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‘Obscene’ grants unfair

HOMEOWNERS in Solihull are facing a 2.25 per cent rise in Council Tax.

HOMEOWNERS in Solihull are facing a 2.25 per cent rise in Council Tax.

This works out at just under an extra 50p a week for people living in Band D properties – or an additional £25.78 over the whole year.

Earlier this week, Ken Meeson, leader of Solihull Council, said that the authority was aware of the extra strain that the recession had put on residents.

And bearing that in mind, efforts had been made to drive down the increase as much as possible.

But Coun Meeson added that the borough was still suffering at the hands of “obscene” Government grants – Solihull remains the lowest-funded metropolitan authority in the country.

At present, it gets £266 per head of population. Birmingham gets more than double this, with £665 per person.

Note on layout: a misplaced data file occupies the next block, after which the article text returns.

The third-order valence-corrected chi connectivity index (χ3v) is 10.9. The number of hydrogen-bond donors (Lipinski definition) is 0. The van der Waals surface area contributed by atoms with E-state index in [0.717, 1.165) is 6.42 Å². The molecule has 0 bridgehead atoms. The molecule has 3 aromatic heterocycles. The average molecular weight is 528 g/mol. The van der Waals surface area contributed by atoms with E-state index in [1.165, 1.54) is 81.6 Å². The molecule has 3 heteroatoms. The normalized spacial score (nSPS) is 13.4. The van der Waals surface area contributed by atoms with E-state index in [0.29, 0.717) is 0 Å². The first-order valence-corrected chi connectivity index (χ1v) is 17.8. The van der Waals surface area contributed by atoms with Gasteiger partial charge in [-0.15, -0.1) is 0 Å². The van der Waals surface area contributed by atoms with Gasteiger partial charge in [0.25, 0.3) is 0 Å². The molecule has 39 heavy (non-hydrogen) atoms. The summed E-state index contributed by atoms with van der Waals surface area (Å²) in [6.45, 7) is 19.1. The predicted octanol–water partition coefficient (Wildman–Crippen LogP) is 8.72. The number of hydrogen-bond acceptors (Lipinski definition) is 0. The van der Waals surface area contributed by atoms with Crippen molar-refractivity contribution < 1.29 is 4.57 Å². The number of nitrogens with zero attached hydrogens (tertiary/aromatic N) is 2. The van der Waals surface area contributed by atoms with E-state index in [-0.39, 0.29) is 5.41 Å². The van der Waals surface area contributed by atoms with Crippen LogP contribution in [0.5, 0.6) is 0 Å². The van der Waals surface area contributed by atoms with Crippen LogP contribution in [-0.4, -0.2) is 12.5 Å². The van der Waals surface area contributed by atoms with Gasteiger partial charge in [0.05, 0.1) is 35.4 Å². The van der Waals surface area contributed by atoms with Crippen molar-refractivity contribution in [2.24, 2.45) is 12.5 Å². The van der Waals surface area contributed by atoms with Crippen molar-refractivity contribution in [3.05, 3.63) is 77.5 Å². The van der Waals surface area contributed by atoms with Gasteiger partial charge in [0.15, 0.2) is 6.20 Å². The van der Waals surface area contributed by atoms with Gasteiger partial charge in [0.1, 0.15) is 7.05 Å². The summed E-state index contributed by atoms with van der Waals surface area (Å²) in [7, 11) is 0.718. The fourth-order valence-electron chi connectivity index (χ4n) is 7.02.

“The distribution is extremely unfair, and doesn’t reflect the needs of the borough,” he said this week. We have to collect 63 per cent of our budget from Council Tax. Why is it that people living in Harborne or Sutton Coldfield only have to pay one third, and in Solihull they have to pay two thirds?”

Officers have identified £13m worth of savings for the next financial year – with plans to reduce library opening hours, and work more closely with other local authorities. Solihull Music Service had also been earmarked for cuts, but Solihull is now in discussions with its partners in Warwickshire.

Although Coun Meeson has ruled out any redundancies, he said council staff could work more across different departments.

Looking to the future, Solihull is lobbying for a major overhaul of funding from central Government.

“All three political parties have said there will be reductions in public service spending, putting pressure on our public services,” said Coun Meeson.

“That’s why I have said it’s so imperative that Solihull gets a fair settlement.”

While 2.25 per cent is not the final figure, officials have said that it’s very unlikely to change between now, and when the budget is agreed on March 1.

 

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